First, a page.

Editorial

Is marijuana really as dangerous as heroin and LSD? Finally, a welcome legal review

It's long past time for Washington to revisit the war on drugs

A federal judge has done what Congress and the Obama administration have failed to do — open a discussion on whether marijuana should continue to be listed as a Schedule 1 drug, a classification that is supposed to be used only for the most dangerous, addictive drugs, such as heroin and LSD.

As part of a criminal trial involving alleged marijuana growers in Northern California, U.S. District Judge Kimberly J. Mueller held a five-day hearing late last year to evaluate the current scientific research on marijuana use and to determine whether the Schedule 1 designation is unconstitutional, as the defendants contend. Final arguments are scheduled for next month.

This discussion is a welcome one. Whether the Drug Enforcement Administration's classification is constitutional or not, it shouldn't take a judge to point out that lumping marijuana in with heroin and deeming it to have no medicinal value at all is unreasonable and unnecessary.

Frankly, government policy on marijuana is a mess. Federal law says marijuana has no accepted medicinal value, yet 23 states have legalized it for medical use. It has been put on the list of drugs that carry the most severe penalties for drug crimes, but Congress and the Obama administration have also passed legislation that blocks funding for the enforcement of federal marijuana laws in states that allow medical marijuana. That law, passed in December, in effect ended the prohibition of medical marijuana in nearly half the states. Meanwhile, Colorado and Washington have been unofficially allowed by the federal government to legalize recreational pot.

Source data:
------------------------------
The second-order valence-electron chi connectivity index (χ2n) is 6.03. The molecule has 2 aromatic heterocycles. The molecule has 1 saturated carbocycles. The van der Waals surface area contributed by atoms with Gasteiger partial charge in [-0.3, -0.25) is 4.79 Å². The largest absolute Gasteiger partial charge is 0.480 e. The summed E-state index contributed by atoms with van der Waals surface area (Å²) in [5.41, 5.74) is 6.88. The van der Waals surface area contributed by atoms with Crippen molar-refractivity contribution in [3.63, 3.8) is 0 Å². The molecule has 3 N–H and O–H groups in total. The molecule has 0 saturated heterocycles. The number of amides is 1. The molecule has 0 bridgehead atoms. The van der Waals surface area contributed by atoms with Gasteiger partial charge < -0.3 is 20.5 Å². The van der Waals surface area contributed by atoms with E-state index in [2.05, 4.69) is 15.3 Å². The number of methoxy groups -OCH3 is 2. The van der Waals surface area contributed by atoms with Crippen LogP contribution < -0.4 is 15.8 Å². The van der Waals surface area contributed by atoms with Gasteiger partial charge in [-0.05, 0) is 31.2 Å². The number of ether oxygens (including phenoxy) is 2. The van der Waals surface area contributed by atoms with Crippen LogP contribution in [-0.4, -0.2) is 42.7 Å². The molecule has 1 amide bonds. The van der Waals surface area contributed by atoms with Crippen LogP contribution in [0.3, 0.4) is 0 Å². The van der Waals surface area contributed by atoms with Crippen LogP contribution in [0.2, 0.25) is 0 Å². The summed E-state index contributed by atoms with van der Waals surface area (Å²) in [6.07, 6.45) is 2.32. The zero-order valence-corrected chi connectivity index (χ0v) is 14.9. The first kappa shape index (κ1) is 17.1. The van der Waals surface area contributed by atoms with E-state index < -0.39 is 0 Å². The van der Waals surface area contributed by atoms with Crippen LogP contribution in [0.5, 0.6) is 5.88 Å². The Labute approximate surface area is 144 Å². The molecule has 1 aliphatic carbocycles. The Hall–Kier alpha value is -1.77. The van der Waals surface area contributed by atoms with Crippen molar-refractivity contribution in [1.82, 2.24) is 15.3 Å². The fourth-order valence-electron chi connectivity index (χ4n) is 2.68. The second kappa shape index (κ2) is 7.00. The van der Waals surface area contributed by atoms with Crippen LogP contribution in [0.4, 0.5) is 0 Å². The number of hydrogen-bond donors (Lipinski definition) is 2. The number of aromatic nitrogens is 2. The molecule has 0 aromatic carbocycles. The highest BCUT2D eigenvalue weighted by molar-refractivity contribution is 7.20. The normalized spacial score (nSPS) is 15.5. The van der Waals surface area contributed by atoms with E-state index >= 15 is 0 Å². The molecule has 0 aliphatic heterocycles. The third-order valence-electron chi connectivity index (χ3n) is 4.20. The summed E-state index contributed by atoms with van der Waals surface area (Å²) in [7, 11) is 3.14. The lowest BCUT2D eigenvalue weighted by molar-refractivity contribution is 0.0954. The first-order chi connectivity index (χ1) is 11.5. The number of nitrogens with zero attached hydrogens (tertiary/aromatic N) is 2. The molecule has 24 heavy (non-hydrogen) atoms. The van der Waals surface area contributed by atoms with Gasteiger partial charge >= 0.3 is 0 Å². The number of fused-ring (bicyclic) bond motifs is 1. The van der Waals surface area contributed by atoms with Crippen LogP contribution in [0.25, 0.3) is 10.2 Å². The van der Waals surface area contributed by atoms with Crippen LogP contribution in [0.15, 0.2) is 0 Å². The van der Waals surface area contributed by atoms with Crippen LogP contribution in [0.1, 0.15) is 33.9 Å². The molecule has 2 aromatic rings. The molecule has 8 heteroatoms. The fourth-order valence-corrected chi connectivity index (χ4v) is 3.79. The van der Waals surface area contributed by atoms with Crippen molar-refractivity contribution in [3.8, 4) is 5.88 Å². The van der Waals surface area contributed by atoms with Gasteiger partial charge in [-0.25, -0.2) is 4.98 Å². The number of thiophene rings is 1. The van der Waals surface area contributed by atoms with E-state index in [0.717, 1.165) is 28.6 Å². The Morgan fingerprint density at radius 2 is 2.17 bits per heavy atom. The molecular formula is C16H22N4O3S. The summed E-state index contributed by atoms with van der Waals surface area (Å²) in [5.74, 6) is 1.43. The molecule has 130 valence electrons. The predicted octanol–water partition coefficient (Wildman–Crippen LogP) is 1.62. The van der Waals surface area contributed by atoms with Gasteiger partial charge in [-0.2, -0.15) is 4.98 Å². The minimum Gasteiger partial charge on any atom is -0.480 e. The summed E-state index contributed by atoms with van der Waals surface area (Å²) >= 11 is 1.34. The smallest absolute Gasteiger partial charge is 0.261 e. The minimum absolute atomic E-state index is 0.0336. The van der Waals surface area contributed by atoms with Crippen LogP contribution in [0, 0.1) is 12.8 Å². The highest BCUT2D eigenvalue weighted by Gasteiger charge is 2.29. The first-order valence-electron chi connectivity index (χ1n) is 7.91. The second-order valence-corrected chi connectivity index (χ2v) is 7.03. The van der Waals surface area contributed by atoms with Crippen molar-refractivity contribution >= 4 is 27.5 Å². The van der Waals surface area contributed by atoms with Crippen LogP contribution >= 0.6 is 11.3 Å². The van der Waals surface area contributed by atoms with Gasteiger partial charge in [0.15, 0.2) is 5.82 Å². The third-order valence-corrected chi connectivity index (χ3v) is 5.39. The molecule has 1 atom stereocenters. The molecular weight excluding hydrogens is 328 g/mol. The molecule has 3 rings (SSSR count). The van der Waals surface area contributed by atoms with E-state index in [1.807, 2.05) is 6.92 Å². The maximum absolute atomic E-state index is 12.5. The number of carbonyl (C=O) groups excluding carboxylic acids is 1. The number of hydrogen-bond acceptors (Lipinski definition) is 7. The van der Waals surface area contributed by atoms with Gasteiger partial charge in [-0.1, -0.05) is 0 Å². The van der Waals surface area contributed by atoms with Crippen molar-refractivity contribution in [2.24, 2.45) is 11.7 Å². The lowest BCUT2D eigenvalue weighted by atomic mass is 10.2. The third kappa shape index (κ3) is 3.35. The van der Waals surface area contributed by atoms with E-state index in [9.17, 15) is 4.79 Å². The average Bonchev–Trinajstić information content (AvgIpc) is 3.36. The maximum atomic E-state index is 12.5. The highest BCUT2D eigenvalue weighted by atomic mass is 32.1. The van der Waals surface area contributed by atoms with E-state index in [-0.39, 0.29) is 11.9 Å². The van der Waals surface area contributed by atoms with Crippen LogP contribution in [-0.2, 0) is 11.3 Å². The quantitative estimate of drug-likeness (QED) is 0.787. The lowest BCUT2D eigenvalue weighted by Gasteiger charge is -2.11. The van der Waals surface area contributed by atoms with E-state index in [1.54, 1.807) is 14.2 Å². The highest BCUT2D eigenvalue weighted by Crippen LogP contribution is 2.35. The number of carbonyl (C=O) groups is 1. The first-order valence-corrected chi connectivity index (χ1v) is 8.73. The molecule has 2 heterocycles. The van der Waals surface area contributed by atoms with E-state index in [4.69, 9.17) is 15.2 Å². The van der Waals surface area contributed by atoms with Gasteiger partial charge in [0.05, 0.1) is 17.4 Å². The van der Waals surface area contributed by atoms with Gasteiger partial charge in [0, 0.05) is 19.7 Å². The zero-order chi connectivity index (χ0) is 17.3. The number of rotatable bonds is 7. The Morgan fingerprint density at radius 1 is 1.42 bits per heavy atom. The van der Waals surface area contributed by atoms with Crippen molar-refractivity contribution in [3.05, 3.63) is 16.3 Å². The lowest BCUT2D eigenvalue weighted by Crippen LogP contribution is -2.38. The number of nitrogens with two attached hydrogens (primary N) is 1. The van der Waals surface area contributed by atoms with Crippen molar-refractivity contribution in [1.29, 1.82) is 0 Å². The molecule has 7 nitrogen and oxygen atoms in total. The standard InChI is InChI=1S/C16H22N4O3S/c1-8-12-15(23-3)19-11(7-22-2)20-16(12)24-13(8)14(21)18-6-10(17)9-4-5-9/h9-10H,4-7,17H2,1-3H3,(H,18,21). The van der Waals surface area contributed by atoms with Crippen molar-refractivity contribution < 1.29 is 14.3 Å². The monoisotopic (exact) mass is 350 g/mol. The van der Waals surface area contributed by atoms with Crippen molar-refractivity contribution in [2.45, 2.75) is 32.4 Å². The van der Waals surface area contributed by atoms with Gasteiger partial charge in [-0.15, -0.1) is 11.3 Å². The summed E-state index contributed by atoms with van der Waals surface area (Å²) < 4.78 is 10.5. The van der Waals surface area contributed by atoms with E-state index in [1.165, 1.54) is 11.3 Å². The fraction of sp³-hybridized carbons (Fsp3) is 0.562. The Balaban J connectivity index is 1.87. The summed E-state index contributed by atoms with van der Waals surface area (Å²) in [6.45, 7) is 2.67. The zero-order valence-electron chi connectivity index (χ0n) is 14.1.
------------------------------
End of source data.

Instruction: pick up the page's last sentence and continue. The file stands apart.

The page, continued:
Even as lawmakers relax enforcement, federal authorities, including the prosecutors in Mueller's courtroom, defend the Schedule 1 designation, saying there are not enough long-term studies of the medicinal value and health risks of marijuana use to justify reclassifying it. But the DEA has for decades made it nearly impossible for researchers to obtain the drug for study. The lack of research hasn't stopped many states from allowing the use of the drug for pain relief and other therapeutic purposes, but it has denied doctors and patients important information about the risks or benefits. The agency began increasing government production of marijuana for research only last year.

Legalization advocates hope Mueller will rule that federal marijuana policy is unconstitutional. Although her decision would apply only to the defendants in this case and could be appealed, a ruling against the existing policy could prompt other defendants to file similar motions. But the country's drug laws should not be decided in the courts. It's long past time for Washington to revisit the war on drugs, and officials can begin by reclassifying medical marijuana so it can be regulated more as a prescription drug.

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